View Point

By Lowell Kalapa

Saturday, June 12, 1999

Real estate
tax hike is
foolish idea

WE watched with some amusement the debate over the city's operating and capital improvements budget for fiscal 1999-2000. However, we are disturbed that the debate evolved to a point where real property tax rates are being raised without any meaningful reduction in the city's spending plans.

In following the budget process, it seems what initially had been a looming shortfall of more than $130 million evolved into a need for an additional $27 million in real property taxes.

As proposed, the administration appeared to have trimmed $35 million in spending in comparison to last year's spending plan. We note from budget discussions, however, that the city should have saved $42 million alone in debt service costs as a result of refinancing prior debt.

What happened to the $7 million in savings?

We also note that, as originally proposed by the city administration, the budget would have necessitated -- to the tune of $21 million -- the imposition of a new garbage collection fee and an increase in the cost to play on municipal golf courses.

Yet funds were suddenly found to cover this $21 million black hole, so the politically unpopular garbage collection fee and hike on golfers did not have to be adopted.

If this is the case, how credible is the need for the $27 million in new property taxes?

Of even greater concern is that the city is following in the footsteps of the state in sacking special funds to cover general fund shortfalls and using one-time revenue realizations to fund ongoing operating costs.

Apparently, a total of $8.6 million will be transferred from the sewer fund, solid waste special fund and the H-Power fund to help bail out the operating costs of the general fund. This may help balance the budget this year, but what about next year?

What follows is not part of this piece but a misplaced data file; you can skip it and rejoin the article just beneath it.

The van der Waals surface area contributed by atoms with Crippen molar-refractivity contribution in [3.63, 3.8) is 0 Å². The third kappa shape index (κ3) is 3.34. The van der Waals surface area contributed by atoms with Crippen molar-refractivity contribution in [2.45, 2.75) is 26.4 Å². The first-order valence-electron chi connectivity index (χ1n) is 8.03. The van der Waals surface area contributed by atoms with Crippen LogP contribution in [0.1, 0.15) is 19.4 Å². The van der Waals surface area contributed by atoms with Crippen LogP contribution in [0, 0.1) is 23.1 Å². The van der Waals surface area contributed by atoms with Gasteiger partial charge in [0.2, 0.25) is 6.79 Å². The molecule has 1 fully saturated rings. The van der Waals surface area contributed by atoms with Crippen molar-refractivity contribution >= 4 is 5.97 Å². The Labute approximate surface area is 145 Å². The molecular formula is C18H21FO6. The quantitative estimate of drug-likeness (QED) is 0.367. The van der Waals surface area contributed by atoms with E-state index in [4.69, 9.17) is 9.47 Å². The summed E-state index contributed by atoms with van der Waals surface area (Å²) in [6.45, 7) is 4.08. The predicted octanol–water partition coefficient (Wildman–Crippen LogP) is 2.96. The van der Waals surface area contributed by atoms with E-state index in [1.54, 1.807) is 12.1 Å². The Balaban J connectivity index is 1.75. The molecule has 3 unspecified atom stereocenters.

We are cognizant of the political rhetoric that the increase in rates will basically be "revenue neutral," because declining property values applied against higher rates will produce the "same" tax bills as last year for most taxpayers.

Similarly, the argument is made that rates were not increased for the past few years when values were declining, so most taxpayers saw their real property tax bills go down.

Yet it is not mentioned that when real property values were rising in the late '80s and early '90s, the Council did NOT make commensurate adjustments so that bills were revenue neutral or increases were modest.

Instead, those councils lived off the windfall, and administrations added more items to the budget. Thus, the problem now confronting the city is one created by living off the windfall of rising property values and therefore rising real property tax collections.

Like the state, the city went all out to spend that money, creating new positions and adding new services. The rising property tax collections were supplemented by the infusion of TAT (hotel room tax) receipts, which the state turned over in 1990 when it too was awash in riches.

FINALLY, some will argue that a property tax hike is justifiable since rates have not been increased as values fell.

What this logic misses is that, when values were higher, the economy was stronger. The fixed cost that the real property represents of a home or a business could be accommodated because people were doing well.

This isn't the case today. With a weakened economy, even paying the same amount as last year may be the last straw for some businesses or homeowners. This is not the time to suggest that the city carry on business as usual and deliver the same level of services.

Just as much as taxpayers have had to tighten their belts, the city must also do the same. Doing business as usual does nothing more than perpetuate the economy's downward spiral.

Lowell L. Kalapa is president of the Tax Foundation of Hawaii.

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